Patriarch: His Beatitude John X     Archbishop: His Eminence Metropolitan Silouan    
Priest: Fr Alban   email: father.alban11@gmail. com

Copyright of the Orthodox Christian Parish of St Aethelheard, Louth, Lincolnshire.  Registered Charity No 1102841

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PRAYERS are our way of talking with God; Orthodox Christians believe this conversation should take place at all times, both when we are alone and when we are together with our fellows in the Body of Christ, the Church. Tradition has handed down to us a wonderful treasure chest of prayers: although we can at any time speak spontaneously to God, we are taught that using prayers from this treasury gives a structure to our prayer lives. There are moments of extreme tiredness or distress when being able to rely on prayers chosen by the Church in her wisdom means that we  are never at a loss for words when talking with God.

PERSONAL PRAYERS - a few examples

The Jesus Prayer. 'Lord Jesus Christ, Son of God, have mercy on me a sinner.'  

A thank you prayer 'Thanks be to God for all things'.

A prayer for forgiveness  'Lord have mercy.'

Thanksgiving before sleep 'Now that the day hath run its course, I praise thee, O Holy One, and entreat that the evening with the night may be undisturbed; grant this to me, O Saviour, and save me.'

To the Trinity 'O Father my hope; O Son my refuge; O Holy Spirit, my protection: O Holy Trinity, glory be to Thee' (Prayer of St Ioanniki † 846)

From a Canon 'O Lord our God grant us peace; O Lord our God make us Thine own. O Lord, none other do we know save Thee, and we call upon Thy Name'.

Prayer at the start of the day. 'O Lord, grant me to greet the coming day in peace. Help me in all things to rely upon thy holy will. In every hour of the day reveal thy will to me. Bless my dealings with all who surround me. Teach me to treat all that comes to me throughout the day with peace of soul, and with firm conviction that thy will governs all. In all my deeds and words guide my thoughts and feelings. In unforeseen events let me not forget that all are sent by thee. Teach me to act firmly and wisely, without embittering and embarrassing others. Give me strength to bear the fatigue of the coming day with all that it shall bring. Direct my will, teach me to pray, pray thou thyself in me. Amen' (by Metropolitan Philaret of Moscow, d. 1867)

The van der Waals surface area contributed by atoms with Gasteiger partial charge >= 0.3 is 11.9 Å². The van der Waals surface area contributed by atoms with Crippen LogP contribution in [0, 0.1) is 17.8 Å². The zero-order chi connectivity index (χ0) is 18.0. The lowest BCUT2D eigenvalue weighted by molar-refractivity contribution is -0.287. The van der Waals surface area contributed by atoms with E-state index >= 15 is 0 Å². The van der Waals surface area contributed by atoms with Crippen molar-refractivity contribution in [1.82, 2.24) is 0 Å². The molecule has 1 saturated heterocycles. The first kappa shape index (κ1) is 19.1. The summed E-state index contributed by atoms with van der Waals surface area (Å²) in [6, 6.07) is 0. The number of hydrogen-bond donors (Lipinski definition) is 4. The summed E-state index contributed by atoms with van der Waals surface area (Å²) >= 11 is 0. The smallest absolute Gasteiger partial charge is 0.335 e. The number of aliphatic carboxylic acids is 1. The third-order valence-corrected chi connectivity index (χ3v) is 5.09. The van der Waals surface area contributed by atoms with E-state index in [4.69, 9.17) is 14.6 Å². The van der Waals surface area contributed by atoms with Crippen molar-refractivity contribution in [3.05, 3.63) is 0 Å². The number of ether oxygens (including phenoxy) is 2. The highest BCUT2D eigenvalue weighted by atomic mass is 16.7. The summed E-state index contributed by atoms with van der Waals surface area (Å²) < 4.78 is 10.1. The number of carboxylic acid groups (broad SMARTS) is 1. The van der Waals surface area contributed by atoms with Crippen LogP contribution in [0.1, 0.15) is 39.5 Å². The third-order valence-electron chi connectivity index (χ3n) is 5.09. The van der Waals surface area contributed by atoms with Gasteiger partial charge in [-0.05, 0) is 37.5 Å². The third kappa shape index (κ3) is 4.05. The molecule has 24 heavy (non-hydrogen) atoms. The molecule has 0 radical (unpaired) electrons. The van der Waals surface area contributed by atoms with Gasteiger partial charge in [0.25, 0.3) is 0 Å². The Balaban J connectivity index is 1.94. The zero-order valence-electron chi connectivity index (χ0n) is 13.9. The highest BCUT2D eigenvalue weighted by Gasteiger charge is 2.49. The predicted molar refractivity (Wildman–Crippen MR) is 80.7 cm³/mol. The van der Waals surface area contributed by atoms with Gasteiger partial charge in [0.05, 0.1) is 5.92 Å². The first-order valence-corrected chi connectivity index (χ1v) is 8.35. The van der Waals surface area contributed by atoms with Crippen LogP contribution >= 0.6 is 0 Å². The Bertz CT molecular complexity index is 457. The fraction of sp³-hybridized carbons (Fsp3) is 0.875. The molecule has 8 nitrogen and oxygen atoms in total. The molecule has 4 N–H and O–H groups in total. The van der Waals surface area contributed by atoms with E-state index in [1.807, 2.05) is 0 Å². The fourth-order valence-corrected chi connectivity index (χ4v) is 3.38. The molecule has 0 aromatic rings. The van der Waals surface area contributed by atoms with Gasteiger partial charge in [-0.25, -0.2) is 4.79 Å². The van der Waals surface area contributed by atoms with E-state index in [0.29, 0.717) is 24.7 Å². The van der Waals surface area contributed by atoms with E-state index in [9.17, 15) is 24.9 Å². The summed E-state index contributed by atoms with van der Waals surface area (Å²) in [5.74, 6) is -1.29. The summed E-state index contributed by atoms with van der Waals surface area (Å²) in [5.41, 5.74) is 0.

The Divine Liturgy service starts as the Priest proclaims: In peace let us pray to the Lord. The

People respond: Lord have mercy

So the tone is set for a continuous dialogue between priest, people and God. The words of the services resound with quotations from Scripture meaning that "as we believe, so we pray"; Orthodox worship is often referred to as a "seamless robe". The services of the Holy Fathers, St John Chrysostom, St Basil the Great and others, have over the centuries given us a priceless treasury of ways in which to worship and praise our God. These connect us through time with Christ's coming to earth, as written in the New Testament; with his foreshadowing, as written in the Old Testament; and with the teaching of the Holy Fathers, and all the Saints through the centuries to the present.

Saints and icons


and answers